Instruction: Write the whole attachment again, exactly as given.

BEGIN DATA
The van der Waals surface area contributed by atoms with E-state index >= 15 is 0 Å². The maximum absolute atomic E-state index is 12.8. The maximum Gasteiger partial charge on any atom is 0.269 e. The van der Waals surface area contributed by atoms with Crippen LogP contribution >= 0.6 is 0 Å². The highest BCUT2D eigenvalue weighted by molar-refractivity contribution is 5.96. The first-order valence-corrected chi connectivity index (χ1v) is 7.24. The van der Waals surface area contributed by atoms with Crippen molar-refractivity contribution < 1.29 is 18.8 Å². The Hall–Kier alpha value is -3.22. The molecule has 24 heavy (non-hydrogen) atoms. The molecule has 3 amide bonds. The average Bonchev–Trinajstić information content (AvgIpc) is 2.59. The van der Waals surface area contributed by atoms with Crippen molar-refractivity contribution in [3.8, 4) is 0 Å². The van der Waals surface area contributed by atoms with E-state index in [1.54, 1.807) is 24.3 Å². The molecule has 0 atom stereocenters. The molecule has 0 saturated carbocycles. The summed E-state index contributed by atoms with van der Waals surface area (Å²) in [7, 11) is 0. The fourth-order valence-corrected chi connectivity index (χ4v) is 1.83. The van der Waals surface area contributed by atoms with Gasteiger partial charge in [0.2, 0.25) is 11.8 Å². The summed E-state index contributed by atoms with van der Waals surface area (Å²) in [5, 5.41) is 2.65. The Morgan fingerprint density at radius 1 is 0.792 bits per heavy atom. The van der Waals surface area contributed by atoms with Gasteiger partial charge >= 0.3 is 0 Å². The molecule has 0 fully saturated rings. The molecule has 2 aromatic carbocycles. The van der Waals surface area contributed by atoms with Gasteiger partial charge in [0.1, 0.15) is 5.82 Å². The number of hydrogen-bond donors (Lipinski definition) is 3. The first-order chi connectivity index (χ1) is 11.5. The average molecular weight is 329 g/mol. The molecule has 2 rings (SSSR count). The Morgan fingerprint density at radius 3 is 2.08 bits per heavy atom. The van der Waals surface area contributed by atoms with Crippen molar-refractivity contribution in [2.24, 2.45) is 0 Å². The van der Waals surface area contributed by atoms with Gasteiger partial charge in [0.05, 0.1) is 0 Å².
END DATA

The van der Waals surface area contributed by atoms with E-state index >= 15 is 0 Å². The maximum absolute atomic E-state index is 12.8. The maximum Gasteiger partial charge on any atom is 0.269 e. The van der Waals surface area contributed by atoms with Crippen LogP contribution >= 0.6 is 0 Å². The highest BCUT2D eigenvalue weighted by molar-refractivity contribution is 5.96. The first-order valence-corrected chi connectivity index (χ1v) is 7.24. The van der Waals surface area contributed by atoms with Crippen molar-refractivity contribution < 1.29 is 18.8 Å². The Hall–Kier alpha value is -3.22. The molecule has 24 heavy (non-hydrogen) atoms. The molecule has 3 amide bonds. The average Bonchev–Trinajstić information content (AvgIpc) is 2.59. The van der Waals surface area contributed by atoms with Crippen molar-refractivity contribution in [3.8, 4) is 0 Å². The van der Waals surface area contributed by atoms with E-state index in [1.54, 1.807) is 24.3 Å². The molecule has 0 atom stereocenters. The molecule has 0 saturated carbocycles. The summed E-state index contributed by atoms with van der Waals surface area (Å²) in [7, 11) is 0. The fourth-order valence-corrected chi connectivity index (χ4v) is 1.83. The van der Waals surface area contributed by atoms with Gasteiger partial charge in [0.2, 0.25) is 11.8 Å². The summed E-state index contributed by atoms with van der Waals surface area (Å²) in [5, 5.41) is 2.65. The Morgan fingerprint density at radius 1 is 0.792 bits per heavy atom. The van der Waals surface area contributed by atoms with Gasteiger partial charge >= 0.3 is 0 Å². The molecule has 0 fully saturated rings. The molecule has 2 aromatic carbocycles. The van der Waals surface area contributed by atoms with Gasteiger partial charge in [0.1, 0.15) is 5.82 Å². The number of hydrogen-bond donors (Lipinski definition) is 3. The first-order chi connectivity index (χ1) is 11.5. The average molecular weight is 329 g/mol. The molecule has 2 rings (SSSR count). The Morgan fingerprint density at radius 3 is 2.08 bits per heavy atom. The van der Waals surface area contributed by atoms with Crippen molar-refractivity contribution in [2.24, 2.45) is 0 Å². The van der Waals surface area contributed by atoms with Gasteiger partial charge in [0.05, 0.1) is 0 Å².